Best and New Wave Album Classics

Punk rock rebooted rock and roll. The back-to-basics movement cleansed rock of its excesses: the side-long prog epics, the arena-rock overkill, the self-indulgent concept download lagu albums.

And then, after punk’s hard reset, bands commenced a new round of sonic experiments. They explored longer songs, slower tempos and softer dynamics, keyboards and synths, harmonies and horns and, regrettably, the keytar.

The ensuing movement, variously called new wave and post-punk, delivered a crateload of albums with masterful songwriting, literary lyricism and virtuosic musicianship: a pop-music renaissance.

Here are 13 great LPs from the new wave era. We’ll limit this survey to the five years after first Clash album dropped, 1978 to 1982. We’ll favor recordings that had real impact, yielded at least one semi-legendary song, feature strong songwriting throughout, emanate a new-wavy vibe, and represent the artist’s best work.

The debut album from this Boston band is a front-to-back masterpiece, so deep that Side 2 may actually surpass Side 1. “Good Times Roll,” “My Best Friend’s Girl” and “Just What I Needed” have been radio staples for well-nigh half a century. Filmmaker Cameron Crowe immortalized “Moving in Stereo” in Fast Times at Ridgemont High. Ric Ocasek, the thin white duke of Beatitude, ranks among history’s coolest front-men. Candy-O and Shake It Up are nearly as good, but this is the band’s best.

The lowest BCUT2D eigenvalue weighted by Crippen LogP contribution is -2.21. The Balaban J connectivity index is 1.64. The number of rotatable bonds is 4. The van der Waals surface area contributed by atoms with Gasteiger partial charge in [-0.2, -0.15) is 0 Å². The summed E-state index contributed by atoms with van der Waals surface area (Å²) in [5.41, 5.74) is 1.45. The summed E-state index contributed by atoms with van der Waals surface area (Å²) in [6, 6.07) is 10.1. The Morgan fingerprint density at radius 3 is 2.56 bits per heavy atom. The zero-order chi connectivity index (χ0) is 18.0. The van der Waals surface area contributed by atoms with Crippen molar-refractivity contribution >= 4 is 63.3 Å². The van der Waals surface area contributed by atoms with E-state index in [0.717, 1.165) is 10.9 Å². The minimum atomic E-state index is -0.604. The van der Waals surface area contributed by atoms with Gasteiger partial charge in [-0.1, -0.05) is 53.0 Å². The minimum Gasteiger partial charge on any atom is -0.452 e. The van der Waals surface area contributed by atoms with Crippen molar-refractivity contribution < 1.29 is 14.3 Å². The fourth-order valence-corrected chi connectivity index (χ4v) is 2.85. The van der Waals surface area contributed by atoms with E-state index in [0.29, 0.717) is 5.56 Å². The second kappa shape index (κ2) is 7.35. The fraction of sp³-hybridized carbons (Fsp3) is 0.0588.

New Order, the band Joy Division became after the suicide of singer Ian Curtis, might seem the more obvious choice for a new wave roundup. (Were we to include them, we would showcase the band’s amazing, evolutionary 1981-1982 EP.) Still, it’s hard to overstate the impact of the two Joy Division LPs. Closer, released after Curtis’s death, features subtler production and great songs, especially on side two. But Unknown Pleasures, the debut, hit Britain like a bomb, a detonation of manic energy and menace. The big song is “She’s Lost Control,” and the YouTube video (with 8 million views!) makes a nice primer on the band’s coiled power. At the end, the musicians don’t stop so much as seize up, like an overheated machine.

A few years before REM, Athens, Ga., gave us the B-52’s, a dance-surf-punk band fronted by two women with towering beehives and a man who sounded like a lifeguard shouting at swimmers through a megaphone. What did Carter-era Atlanta club patrons make of this madness? The B-52’s weren’t the planet’s most disciplined songwriters, but the good stuff on their 1979 debut is volcanic: “Planet Claire,” “Lava,” “52 Girls,” “Dance This Mess Around” and, of course, “Rock Lobster.” Want more? Check out Wild Planet (1980) and the autumnal smash Cosmic Thing (1989), a maligned treasure.

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